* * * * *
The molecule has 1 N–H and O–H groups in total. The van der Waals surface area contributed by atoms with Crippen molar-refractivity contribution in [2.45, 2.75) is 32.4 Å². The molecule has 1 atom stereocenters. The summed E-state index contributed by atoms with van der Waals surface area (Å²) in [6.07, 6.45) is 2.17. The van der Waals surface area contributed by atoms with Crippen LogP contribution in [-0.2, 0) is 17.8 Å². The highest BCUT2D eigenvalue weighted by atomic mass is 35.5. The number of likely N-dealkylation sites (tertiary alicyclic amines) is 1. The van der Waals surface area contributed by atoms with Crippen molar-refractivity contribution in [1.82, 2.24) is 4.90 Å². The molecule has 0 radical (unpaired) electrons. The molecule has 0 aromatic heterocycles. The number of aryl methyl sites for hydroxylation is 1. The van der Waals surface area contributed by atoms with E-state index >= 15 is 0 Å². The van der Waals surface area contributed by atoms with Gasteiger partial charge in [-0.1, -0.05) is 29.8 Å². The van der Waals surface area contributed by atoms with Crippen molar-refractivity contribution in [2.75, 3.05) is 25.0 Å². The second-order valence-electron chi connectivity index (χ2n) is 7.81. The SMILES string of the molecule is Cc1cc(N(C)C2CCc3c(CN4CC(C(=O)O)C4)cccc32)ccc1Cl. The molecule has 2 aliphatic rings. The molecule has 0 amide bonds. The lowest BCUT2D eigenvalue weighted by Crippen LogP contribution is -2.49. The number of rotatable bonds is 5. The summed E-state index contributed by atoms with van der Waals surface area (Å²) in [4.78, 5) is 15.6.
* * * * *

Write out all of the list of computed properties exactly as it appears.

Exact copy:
The molecule has 1 N–H and O–H groups in total. The van der Waals surface area contributed by atoms with Crippen molar-refractivity contribution in [2.45, 2.75) is 32.4 Å². The molecule has 1 atom stereocenters. The summed E-state index contributed by atoms with van der Waals surface area (Å²) in [6.07, 6.45) is 2.17. The van der Waals surface area contributed by atoms with Crippen LogP contribution in [-0.2, 0) is 17.8 Å². The highest BCUT2D eigenvalue weighted by atomic mass is 35.5. The number of likely N-dealkylation sites (tertiary alicyclic amines) is 1. The van der Waals surface area contributed by atoms with Crippen molar-refractivity contribution in [1.82, 2.24) is 4.90 Å². The molecule has 0 radical (unpaired) electrons. The molecule has 0 aromatic heterocycles. The number of aryl methyl sites for hydroxylation is 1. The van der Waals surface area contributed by atoms with E-state index >= 15 is 0 Å². The van der Waals surface area contributed by atoms with Gasteiger partial charge in [-0.1, -0.05) is 29.8 Å². The van der Waals surface area contributed by atoms with Crippen molar-refractivity contribution in [2.75, 3.05) is 25.0 Å². The second-order valence-electron chi connectivity index (χ2n) is 7.81. The SMILES string of the molecule is Cc1cc(N(C)C2CCc3c(CN4CC(C(=O)O)C4)cccc32)ccc1Cl. The molecule has 2 aliphatic rings. The molecule has 0 amide bonds. The lowest BCUT2D eigenvalue weighted by Crippen LogP contribution is -2.49. The number of rotatable bonds is 5. The summed E-state index contributed by atoms with van der Waals surface area (Å²) in [4.78, 5) is 15.6.